I was driving recently with my cousin’s son, Seth. He’s 19, but having lived with a mentally and physically ill mother until her recent death, there are some areas in which Seth is still quite “young.” Until now, he’s never paid a bill and did not know how to write a check. It’s been a steep learning curve. Yet I find most aspects of Seth’s greenness refreshing, to be honest. It’s as if he’s seeing much of the world for the first time.
As we drove between offices, settling yet more paperwork in the wake of his mother’s passing, Seth was checking social media from his phone. Somehow, he wound up coming across a riddle and read it to me. You may have heard it:
A doctor and a boy went fishing. The boy is the doctor’s son, but the doctor is not the boy’s father. How can this be?
After a mere few moments, Seth quirked his mouth quizzically and said, “That doesn’t make sense. It’s impossible. Do you get it?”
Anyone who knows me knows that I’m more about teaching a man to fish than handing him a fish. In fact, Chapter 21 of The Best Advice So Far has this central advice:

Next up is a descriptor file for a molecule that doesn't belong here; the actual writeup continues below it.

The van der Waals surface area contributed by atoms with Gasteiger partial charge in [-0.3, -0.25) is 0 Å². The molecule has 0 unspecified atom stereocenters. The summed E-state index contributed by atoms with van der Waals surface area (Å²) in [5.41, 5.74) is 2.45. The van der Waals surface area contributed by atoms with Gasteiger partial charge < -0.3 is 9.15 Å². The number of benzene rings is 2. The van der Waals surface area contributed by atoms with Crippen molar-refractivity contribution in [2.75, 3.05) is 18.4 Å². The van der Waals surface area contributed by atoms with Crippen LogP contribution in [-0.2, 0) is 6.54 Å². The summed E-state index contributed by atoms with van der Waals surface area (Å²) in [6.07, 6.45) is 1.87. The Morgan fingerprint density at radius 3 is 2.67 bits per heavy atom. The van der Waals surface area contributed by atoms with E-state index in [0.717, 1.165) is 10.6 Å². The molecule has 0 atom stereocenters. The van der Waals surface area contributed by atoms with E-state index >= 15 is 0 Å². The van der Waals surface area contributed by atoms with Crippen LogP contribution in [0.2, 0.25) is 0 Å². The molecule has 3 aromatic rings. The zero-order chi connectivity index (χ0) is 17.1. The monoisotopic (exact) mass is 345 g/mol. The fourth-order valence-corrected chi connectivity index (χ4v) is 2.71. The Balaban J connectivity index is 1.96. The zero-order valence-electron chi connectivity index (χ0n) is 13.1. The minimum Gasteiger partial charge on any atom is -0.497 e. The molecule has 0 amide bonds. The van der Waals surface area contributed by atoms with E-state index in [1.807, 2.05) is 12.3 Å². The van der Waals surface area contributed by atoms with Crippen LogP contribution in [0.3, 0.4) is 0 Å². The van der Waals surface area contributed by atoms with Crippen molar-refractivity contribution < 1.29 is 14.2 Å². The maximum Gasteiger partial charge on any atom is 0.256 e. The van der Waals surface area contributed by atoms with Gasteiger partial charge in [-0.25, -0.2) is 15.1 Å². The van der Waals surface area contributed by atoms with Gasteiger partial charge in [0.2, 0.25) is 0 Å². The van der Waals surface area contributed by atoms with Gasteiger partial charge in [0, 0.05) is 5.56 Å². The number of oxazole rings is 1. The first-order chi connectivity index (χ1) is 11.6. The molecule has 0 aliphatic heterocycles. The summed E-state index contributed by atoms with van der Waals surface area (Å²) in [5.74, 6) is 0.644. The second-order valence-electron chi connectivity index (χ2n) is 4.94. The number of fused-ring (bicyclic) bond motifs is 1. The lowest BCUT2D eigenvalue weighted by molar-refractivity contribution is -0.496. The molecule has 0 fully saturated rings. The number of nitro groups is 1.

THE BEST ADVICE SO FAR: Asking the right kind
of questions works better than making statements.
There are, of course, times when a straightforward reply is best. In this case, however, with a young man who suddenly finds himself needing to approach life’s problems with a new level of independence, it seemed the process of solving the riddle might be more beneficial than simply impressing him with my own ability to arrive at the answer.
I glanced quickly at him out of the corner of my eye as he waited in expectation of my reply.
“Seth, you just told me that ‘it’s impossible’; but you also asked if I could solve it. You can’t believe both of those things at the same time: that it’s impossible to solve and that I might be able to solve it.”
I let that sit for a few seconds. “I guess you’re right,” he conceded sheepishly. “But I don’t see how it could be true.”
“You only spent about 5 seconds before you decided your own idea was right and that the riddle must be wrong. But many times in life — most times, in fact — the first perspective we have on something isn’t the right one. At least it’s not entirely right.”
“How’d you get so smart?” he asked.
“I’ve lived a while and paid attention,” I said with a smirk and raised eyebrow, “which you can do just as well I can.” I wasn’t going to let him sidetrack me that easily. “So back to that riddle. First rule of problem-solving is …